Leave to File Other Motions

The defendants seeks leave to make such other motions as may be appropriate at a later date. Dkt. #930, p.11.

This request is granted provided that any additional bases for relief are based on facts or information learned by reason of the continuation of the investigation or facts and circumstances revealed in the government's response to the instant motion or this Court's Decision and Order.

Government's Request for Reciprocal Discovery

In addition to the relief requested by the defendant, the government has made a request for reciprocal discovery. Dkt. #939, p.25. The government has requested that the defendant permit it to inspect and copy books, papers, documents, photographs and tangible objects which the defendant intends to introduce as evidence-in-chief at the trial. Id. In addition, the government seeks to inspect all reports of physical or mental examinations and of scientific tests or experiments, within the possession or control of the defendant along with written summaries of expert witness testimony that the defendant intends to use at trial. Id. Pursuant to Rule 807 of the Federal Rules of Evidence, the government also seeks advance disclosure of any statement the defendant proposes to utilize at trial. Id.

Since the defendant has moved pursuant to Rule 16(a)(1) of the Federal Rules of Criminal Procedure for similar materials and information, the government is entitled to this information pursuant to Rule 16(b)(1) and its request is granted. The government's motion with respect to Rule 807 of the Federal Rules of Evidence is denied as moot by reason of the requirements contained within Rule 807 of the Federal Rules of Evidence wherein it is specifically stated:

However, a statement may not be admitted under this exception unless the proponent of it makes known to the adverse party sufficiently in advance of the trial or hearing to provide the adverse party with a fair opportunity to prepare to meet it, the proponent's intention to offer the statement and the particulars of it, including the name and address of the declarant.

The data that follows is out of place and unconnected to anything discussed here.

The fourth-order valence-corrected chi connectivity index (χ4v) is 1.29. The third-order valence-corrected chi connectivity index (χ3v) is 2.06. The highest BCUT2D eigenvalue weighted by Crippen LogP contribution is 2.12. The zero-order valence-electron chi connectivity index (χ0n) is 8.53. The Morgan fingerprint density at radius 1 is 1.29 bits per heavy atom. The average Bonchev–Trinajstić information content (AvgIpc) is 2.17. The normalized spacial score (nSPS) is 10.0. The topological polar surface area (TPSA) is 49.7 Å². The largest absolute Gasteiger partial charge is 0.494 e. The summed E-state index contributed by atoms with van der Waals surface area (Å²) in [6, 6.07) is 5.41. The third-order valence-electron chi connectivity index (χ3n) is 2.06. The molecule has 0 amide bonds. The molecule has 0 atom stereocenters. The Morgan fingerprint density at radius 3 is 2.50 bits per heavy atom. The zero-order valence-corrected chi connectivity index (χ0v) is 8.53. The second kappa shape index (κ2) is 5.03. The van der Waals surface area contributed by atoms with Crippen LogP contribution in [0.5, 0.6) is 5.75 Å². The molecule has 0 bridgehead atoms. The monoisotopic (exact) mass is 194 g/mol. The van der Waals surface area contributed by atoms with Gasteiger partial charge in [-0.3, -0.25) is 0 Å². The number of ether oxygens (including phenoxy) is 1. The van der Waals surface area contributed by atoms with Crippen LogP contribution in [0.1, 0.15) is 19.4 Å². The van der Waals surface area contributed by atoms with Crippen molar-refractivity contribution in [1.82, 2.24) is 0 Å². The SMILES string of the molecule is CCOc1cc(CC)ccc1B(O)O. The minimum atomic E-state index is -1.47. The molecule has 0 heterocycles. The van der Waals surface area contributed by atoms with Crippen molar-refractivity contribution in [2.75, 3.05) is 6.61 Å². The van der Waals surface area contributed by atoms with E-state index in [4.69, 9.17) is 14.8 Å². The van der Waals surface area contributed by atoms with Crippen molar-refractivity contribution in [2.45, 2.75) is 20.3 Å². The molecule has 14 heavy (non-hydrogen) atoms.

Therefore, it is hereby ORDERED pursuant to 28 U.S.C. § 636(b)(1) that:

This Decision and Order be filed with the Clerk of Court. ANY OBJECTIONS to this Decision and Order must be filed with the Clerk of this Court within fourteen (14) days after receipt of a copy of this Decision and Order in accordance with the above statute, Fed. R. Crim. P. 58(g)(2) and Local Rule 58.2.

The district judge will ordinarily refuse to consider de novo, arguments, case law and/or evidentiary material which could have been, but were not presented to the magistrate judge in the first instance. See, e.g., Paterson-Leitch Co., Inc. v. Massachusetts Municipal Wholesale Electric Co., 840 F.2d 985 (1st Cir. 1988). Failure to file objections within the specified time or to request an extension of such time waives the right to appeal the District Judge's Order. Thomas v. Arn, 474 U.S. 140 (1985); Wesolek, et al. v. Canadair Ltd., et al., 838 F.2d 55 (2d Cir. 1988).

The parties are reminded that, pursuant to Rule 58.2 of the Local Rules for the Western District of New York, "written objections shall specifically identify the portions of the proposed findings and recommendations to which objection is made and the basis for such objection and shall be supported by legal authority." Failure to comply with the provisions of Rule 58.2, or with the similar provisions of Rule 58.2 (concerning objections to a Magistrate Judge's Decision and Order), may result in the District Judge's refusal to consider the objection.